What can you do if there are squatters in your house in Spain?

by Lorraine Williamson
squatters - https://commons.wikimedia.org/wiki/File:Okupatu_donostia_2015.JPG

Due to the corona crisis, many (holiday) homes in Spain are empty and squatters are aware of that. Reports against squatters have increased significantly in the past year, especially in Catalonia. What should you do and especially not do when your house in Spain is squatted? 

Prevention is always best, of course. Make the house look occupied. Ensure someone can empty the letterbox, take care of the garden, turn on a lamp in the house and generally keep an eye on things. You can also think of measures such as an alarm, electronic locks on the door and anti-squat doors and windows. Additionally, you can place cameras that are connected to your mobile phone.

Never leave a set of keys in a flower pot or under a tile and do not report your absence on social media. Make sure you always have access to your ownership documents. Make a scan and save them outside your home, for example on your mobile phone, a laptop or somewhere in a “cloud”. That way you can always prove that the house is your property. It is also a good idea to be able to provide photos or a video showing the condition of the house when it was last officially occupied.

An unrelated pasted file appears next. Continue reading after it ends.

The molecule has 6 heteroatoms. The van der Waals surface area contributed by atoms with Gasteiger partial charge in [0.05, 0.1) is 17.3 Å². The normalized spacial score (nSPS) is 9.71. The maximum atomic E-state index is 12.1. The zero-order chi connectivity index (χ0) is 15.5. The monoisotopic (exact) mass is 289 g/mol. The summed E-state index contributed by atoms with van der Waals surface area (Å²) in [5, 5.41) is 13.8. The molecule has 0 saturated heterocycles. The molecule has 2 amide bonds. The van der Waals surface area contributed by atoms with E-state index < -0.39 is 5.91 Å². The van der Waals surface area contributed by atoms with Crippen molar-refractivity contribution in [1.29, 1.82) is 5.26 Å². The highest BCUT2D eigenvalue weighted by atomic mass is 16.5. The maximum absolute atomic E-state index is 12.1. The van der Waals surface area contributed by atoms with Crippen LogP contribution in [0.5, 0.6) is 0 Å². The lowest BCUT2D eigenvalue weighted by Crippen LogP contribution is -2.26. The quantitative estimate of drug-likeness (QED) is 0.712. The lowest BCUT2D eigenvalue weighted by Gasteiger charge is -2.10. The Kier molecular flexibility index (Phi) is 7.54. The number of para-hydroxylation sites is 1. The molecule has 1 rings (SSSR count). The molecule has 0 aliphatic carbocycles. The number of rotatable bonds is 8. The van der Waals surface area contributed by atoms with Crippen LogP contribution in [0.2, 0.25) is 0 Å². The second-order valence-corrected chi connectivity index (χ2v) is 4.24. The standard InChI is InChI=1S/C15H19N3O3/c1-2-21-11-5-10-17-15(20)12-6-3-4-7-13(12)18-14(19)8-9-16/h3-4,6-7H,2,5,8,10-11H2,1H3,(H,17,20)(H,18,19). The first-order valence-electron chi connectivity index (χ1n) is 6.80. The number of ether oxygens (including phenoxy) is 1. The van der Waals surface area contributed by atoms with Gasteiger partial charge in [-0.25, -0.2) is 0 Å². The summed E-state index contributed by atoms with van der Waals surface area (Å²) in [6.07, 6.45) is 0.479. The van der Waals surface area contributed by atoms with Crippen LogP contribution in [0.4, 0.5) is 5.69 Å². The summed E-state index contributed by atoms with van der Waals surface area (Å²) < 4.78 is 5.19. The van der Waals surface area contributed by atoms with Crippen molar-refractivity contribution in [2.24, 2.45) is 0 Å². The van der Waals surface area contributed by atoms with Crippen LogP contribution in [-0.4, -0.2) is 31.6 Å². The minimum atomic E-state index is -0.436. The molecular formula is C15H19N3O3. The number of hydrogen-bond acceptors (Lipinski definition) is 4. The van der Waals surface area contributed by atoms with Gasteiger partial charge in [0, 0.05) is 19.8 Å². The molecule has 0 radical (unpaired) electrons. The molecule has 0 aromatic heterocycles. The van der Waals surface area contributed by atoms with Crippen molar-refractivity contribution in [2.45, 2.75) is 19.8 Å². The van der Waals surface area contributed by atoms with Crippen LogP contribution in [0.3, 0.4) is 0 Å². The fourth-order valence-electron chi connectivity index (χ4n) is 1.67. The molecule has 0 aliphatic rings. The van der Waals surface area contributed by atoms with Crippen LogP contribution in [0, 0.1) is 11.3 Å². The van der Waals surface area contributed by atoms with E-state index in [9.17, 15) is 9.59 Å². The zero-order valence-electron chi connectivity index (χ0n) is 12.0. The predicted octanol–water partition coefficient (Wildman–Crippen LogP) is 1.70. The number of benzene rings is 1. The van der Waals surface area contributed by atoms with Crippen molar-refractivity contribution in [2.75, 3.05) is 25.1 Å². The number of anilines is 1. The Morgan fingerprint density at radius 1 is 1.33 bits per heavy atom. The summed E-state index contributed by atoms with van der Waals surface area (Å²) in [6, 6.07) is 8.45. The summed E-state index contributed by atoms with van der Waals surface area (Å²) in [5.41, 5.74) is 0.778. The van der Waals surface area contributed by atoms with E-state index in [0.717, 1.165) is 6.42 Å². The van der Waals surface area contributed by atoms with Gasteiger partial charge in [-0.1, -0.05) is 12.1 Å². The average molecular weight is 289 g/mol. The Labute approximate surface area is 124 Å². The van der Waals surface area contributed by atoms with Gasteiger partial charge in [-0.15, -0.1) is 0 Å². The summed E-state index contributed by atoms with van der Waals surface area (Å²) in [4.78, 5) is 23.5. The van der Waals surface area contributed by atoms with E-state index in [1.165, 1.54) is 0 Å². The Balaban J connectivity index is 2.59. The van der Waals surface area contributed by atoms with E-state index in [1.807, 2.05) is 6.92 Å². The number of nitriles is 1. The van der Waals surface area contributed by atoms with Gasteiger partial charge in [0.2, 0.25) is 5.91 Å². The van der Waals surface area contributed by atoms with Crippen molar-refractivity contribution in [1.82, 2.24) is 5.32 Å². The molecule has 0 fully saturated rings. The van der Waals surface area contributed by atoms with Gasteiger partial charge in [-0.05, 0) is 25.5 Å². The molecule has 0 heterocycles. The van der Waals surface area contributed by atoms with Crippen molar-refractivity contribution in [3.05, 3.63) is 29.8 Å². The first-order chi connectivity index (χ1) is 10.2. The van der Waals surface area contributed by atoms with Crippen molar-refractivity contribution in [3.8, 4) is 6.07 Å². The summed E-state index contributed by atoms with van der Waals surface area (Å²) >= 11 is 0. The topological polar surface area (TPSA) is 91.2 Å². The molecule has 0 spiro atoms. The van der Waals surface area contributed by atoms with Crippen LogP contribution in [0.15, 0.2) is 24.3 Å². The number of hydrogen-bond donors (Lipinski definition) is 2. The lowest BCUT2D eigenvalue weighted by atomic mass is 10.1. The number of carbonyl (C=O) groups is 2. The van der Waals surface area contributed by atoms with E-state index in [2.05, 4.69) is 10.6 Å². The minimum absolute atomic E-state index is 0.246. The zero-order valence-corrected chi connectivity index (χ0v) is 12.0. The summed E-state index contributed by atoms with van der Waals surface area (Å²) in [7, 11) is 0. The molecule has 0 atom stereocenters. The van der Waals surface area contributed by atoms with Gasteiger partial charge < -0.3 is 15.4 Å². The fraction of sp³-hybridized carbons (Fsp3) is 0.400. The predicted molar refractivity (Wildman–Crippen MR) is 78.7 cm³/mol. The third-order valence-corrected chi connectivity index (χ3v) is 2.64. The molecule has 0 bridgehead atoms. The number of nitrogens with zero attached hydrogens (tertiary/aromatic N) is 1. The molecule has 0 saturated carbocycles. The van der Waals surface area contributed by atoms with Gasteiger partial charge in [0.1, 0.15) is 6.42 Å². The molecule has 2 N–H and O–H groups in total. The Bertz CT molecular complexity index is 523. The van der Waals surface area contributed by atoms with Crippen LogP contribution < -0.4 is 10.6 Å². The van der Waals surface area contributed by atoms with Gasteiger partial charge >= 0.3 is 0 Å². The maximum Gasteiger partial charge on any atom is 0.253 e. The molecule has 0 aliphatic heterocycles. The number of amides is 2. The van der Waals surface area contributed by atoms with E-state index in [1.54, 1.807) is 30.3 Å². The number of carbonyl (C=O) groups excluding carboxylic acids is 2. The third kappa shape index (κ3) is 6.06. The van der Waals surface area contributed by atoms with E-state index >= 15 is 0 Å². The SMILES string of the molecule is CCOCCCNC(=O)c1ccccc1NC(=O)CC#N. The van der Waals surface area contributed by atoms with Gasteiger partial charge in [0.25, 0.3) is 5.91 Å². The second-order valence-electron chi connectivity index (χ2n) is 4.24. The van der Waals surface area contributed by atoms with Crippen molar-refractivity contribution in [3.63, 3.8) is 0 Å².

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Report it immediately to the police 

If you do have squatters in your home, report it to the police immediately. If you do this within 48 hours of your home being squatted, the police can act immediately too. This is only possible when it concerns a home of a “natural person”, a non-profit institution or of a public institution for social housing. This is possible under Ley5 / 2018, the law known in Spain as the “Accelerated Expulsion Law” (ley de desahucio exprés). The squatters are given five days to demonstrate that they are lawfully residing in the home and if they cannot, they will be immediately evicted. 

Through the judge 

If you make a declaration later than that 48 hour window, you will have to go to court to get your home back. This can be done through civil law and criminal law. The way through criminal law does not always produce the desired result and sometimes takes a long time. Especially now that courts in Spain are so delayed due to the Covid pandemic. The best chance is to go through criminal law when it comes to your own home. However, if the immediate handling of the criminal case is postponed, you can request an expulsion prior to the hearing. Most lawyers, however, advise to immediately opt for civil law. There it takes two to three months to have squatters evicted from your home via a rapid procedure. 

What shouldn’t you do? 

The law also protects the squatters. It is therefore important not to break the law in your attempt to get squatters out of your home. When squatters have designated the house as their residence, you are not allowed to enter it. Even if it is your own home, at that point the squatters can report you for trespassing. Also, do not turn off the water and electricity and do not change the locks, because that is also punishable. And do not use force against or threaten the squatters. No matter how emotional it is that your house has been squatted: stay calm, go to the police and call in a lawyer. 

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